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Commentary: NASA has a vision, the American nation needs glasses

 We need a clear vision of the future delivered by our elected leaders in Congress and the White House. This is not a partisan business. Democrats and Republicans alike from the Oval Office down have done very little to guide the country after the innovation and achievement of the Apollo program

All requested by Jim Bank, manager of the office in Cape Canaveral 
Most of the interpretations in the American media after the publication of the investigative committee's report were made by people whose knowledge of the history of NASA is minimal. Most of the columns were written by people who watched CNN or Fox News for five minutes. Most of the analyses, quoting members of Congress or outside experts seem as if the experts were spreading misinformation and their main desire was to appear on television and not to contribute productive advice.
Their vision for the future is for the US to stay at home, with its feet planted on the ground, hoping to avoid any risk or harm. For them, risk is a four-letter word (RISK in English).
In this world, the space shuttle could never be made safe, it would also be expensive to operate and therefore would never fly again. Atlantis, Discovery and Endeavor are death traps waiting to make more families miserable with the loss of their loved ones. Some suggest abandoning the International Space Station and sinking it in the ocean before we spend another billion dollars on it.
And to solve NASA's culture problem, they say, let's get rid of all the senior managers. This also includes Sean O'Keefe who himself admitted that he is responsible for all of NASA's financial and operational misfortunes - and he did not inherit any of his predecessors.
They say NASA lacks a clear vision of what it should do in space. I tend to agree with this, but with two important caveats. First, it's not NASA that doesn't have a clear vision. This is the nation that needs glasses. We need a clear vision of the future delivered by our elected leaders in Congress and the White House. This is not a partisan business. Democrats and Republicans alike from the Oval Office down have done very little to guide the country after the innovation and achievement of the Apollo program. Second, NASA actually has a vision to expand our presence beyond low Earth orbit. The space agency has known exactly where it's headed for some time.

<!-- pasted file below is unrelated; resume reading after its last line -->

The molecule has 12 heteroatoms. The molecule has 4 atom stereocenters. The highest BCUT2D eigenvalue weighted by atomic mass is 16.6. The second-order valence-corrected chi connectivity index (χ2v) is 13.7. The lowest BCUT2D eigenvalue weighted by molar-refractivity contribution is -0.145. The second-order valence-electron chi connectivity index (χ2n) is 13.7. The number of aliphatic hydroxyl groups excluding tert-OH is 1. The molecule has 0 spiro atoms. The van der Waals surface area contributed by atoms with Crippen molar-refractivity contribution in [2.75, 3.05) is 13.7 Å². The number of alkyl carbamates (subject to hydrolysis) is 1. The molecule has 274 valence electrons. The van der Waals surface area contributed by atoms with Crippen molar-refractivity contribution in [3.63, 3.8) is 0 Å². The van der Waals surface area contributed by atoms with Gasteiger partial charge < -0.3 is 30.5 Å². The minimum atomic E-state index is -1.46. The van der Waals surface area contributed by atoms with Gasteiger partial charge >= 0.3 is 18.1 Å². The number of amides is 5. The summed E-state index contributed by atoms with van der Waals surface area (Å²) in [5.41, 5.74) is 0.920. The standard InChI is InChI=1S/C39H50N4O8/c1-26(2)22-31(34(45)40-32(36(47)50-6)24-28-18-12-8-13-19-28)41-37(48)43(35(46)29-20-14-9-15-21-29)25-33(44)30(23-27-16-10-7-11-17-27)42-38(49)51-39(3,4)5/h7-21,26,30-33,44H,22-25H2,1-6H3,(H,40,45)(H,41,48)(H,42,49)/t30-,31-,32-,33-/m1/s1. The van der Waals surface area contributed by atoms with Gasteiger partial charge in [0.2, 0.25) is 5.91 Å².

Warner von Braun knew what he wanted long before he developed the Saturn 5 moon rocket. Von Braun's colleagues knew when the plan was presented to Congress in 1970, but the only part of the overall plan that was developed was the shuttle program. During the years of Dan Goldin's administration at NASA, NASA employees were forbidden to say a word, and only recently, under O'Keefe's administration, did NASA officially begin wanting to return to deep space.

The destination is Mars
In the last week, Mars was the closest to Earth as it has been in all of recorded history - and the world was aware of it. The peak day of this meeting happened to be one day after the publication of the Commission of Inquiry report, which renewed the space debate. Whether it was divine intervention or not, no one denied that the bright red "star" was a sign from heaven that could tell us something.
So let's not waste too much time arguing about whether we should go. Choose one or more of the following answers: the spirit of discovery, national pride, adding jobs in the aeronautics and space industry, scientific profit or as the next step to ensure the survival of the human race before our planet is saved in 5 billion years.

For now, for me, these reasons are enough. In any case, it is inevitable that one day humans will walk on Mars. Whether it will be our competitors from other countries, or our children or grandchildren who will make the journey, it is going to happen. And I am one of the impatient ones. What you need to know is that NASA is already preparing for the trip, even though it has no national mandate or announced schedule.